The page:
This is a rush transcript from "On the Record," October 7, 2009. This copy may not be in its final form and may be updated.
GRETA VAN SUSTEREN, FOX NEWS HOST: OK, where is the transparency? Republican Senator Jim Bunning just introduced a resolution calling for a Senate rule change. Senator Bunning wants all bills posted on line for 72 hours before they're voted on, and he wants cost estimates for each bill from the Congressional Budget Office.
Senator Bunning joins us live. So Senator, what happened to the resolution?
SEN. JIM BUNNING, R - KY: Well, the resolution was filed today, and the final version of it has also been filed as an amendment to the bill on the floor.
VAN SUSTEREN: Which means what?
BUNNING: Which means that tomorrow, we could bring it up as an amendment to the Commerce/State/Justice Department appropriation bill. And of course, the Democrat leadership would probably demand a 60-vote majority for it.
VAN SUSTEREN: Have you done a head count to see whether it's realistic that your resolution is going to be passed or not?
BUNNING: We've done a head count on the Republicans, and I have all 40 Republicans who are supporting it. Today, eight Democrats wrote a letter to Harry Reid and requested the exact same thing.
VAN SUSTEREN: All right, so can we at least have the eight -- do you know -- do you know offhand which Democrats so we at least put out there...
BUNNING: Well, the...
VAN SUSTEREN: ... the Democrats so people don't write these -- these senators and say, What's wrong with you? Do you remember any offhand?
BUNNING: I can remember Blanche Lincoln, Evan Bayh, Ben Nelson and five others.
VAN SUSTEREN: All right, good. All right. So we got 48 -- we now have 48 senators, eight of whom are Democrats, who want this transparency. Have you asked the majority leader, Senator Reid, What do you want? Will you agree to transparency or not?
BUNNING: Well, it's obviously through his leadership in the Finance Committee that he does not want that because the Finance Committee voted that exact resolution or amendment down in our mark-up on the health care bill.
VAN SUSTEREN: You know, it's sort of extraordinary to me, with all the really important issues going on in this -- in this world, even this country, in terms of the economy or war in Afghanistan, that we are forced into a position where United States senators have to pull teeth to just get something that the American people are -- should be entitled to, which is information about how their government -- what their government is considering.
BUNNING: Greta, if you would have been home with me in August and listened to people -- the people were irate at the fact that the Senate did not read the bills before they voted on them.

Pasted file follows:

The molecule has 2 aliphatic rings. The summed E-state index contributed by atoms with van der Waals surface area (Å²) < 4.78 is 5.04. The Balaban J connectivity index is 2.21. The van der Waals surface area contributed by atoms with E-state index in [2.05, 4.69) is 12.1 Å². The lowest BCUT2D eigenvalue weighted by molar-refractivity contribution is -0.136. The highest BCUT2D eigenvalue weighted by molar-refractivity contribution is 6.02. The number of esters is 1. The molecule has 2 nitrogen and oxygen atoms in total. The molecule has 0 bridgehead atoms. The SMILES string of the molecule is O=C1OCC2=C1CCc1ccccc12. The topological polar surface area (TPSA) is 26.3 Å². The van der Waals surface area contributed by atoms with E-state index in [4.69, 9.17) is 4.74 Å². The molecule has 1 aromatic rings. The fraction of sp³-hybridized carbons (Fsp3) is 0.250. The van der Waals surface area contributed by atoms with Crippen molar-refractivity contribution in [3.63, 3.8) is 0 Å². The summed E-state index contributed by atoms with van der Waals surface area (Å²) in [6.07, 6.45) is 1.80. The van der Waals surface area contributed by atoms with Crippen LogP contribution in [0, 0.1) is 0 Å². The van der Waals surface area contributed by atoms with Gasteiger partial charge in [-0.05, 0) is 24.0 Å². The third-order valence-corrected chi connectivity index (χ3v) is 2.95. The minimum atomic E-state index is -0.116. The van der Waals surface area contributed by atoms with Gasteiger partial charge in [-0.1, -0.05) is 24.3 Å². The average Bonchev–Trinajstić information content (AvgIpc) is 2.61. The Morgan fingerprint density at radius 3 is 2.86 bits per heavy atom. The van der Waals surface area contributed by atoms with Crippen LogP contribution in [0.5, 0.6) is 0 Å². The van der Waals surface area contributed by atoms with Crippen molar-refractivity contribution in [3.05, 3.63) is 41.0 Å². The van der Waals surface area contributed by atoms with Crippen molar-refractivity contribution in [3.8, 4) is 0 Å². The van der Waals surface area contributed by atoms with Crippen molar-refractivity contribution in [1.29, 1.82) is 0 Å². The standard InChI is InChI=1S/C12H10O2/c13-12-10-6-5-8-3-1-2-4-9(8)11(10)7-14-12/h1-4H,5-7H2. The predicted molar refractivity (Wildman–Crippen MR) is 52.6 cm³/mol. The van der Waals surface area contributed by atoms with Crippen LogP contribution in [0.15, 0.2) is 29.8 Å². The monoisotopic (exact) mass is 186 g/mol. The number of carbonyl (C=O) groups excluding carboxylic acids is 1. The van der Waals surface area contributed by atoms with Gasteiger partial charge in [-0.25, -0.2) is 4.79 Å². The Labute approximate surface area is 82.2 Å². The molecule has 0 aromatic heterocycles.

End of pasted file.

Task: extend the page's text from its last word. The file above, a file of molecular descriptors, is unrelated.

VAN SUSTEREN: Well, that's -- that's -- OK, that -- I'm with you on that. I mean, it is astounding to me that they would vote. And so this is sort of, like, plan B for the American people. OK, if you won't read it -- I don't mean you yourself, but if -- but if United States senators and members of Congress won't read the bill you're going to vote on, will you at least let us read it? Put it out there for us. That's our plan B, and it's almost, like, you know, we're begging you, just let us see it! And there -- and these rules are being run on us and played on us so that you have to spend your afternoon, spend it tomorrow, go around counting members' heads just simply to show -- show us what we are really paying for.
BUNNING: Well, not only that, but we got a score today back on our bill from the Senate Finance Committee, and it was conceptual language. In other words, that wasn't real legislative language. And Dr. Elmendorf, who is the head of the CBO, said to us that you cannot score a bill accurately if you don't have legislative language.
Now, you've got to realize the fact that we're going to try to merge the HELP bill that came out and they changed after it was already voted out of the committee, and the Finance Committee bill and merge that into a bill that we will vote on the floor. And before we can vote on that, Dr. Elmendorf told me that that bill can only be scored with legislative language.
So we will not -- now, the bill that the HELP committee passed out was $1.6 trillion. The bill that the Finance Committee brought out with not legislative language was scored at about $900 billion. So now we've got to combine them. And then it has to go to a conference committee with the House bill that you were talking to John Boehner about.
VAN SUSTEREN: And you know what? I'm going to do a segment, a section with Steve Moore, and here's a list of the Congressman Budget Office projections of what they were and how many revisions and how many billions for things (INAUDIBLE) These numbers are wildly uncertain, at least in my mind. But anyway, Senator, good luck tomorrow. And I hope that all the senators who are on defense tonight about whether the American people should be able to read the bill for 72 hours before the vote will rethink this and let the American people see it and just dump it on the Internet. But Senator, thank you, sir. Good luck.
BUNNING: Thank you very much.
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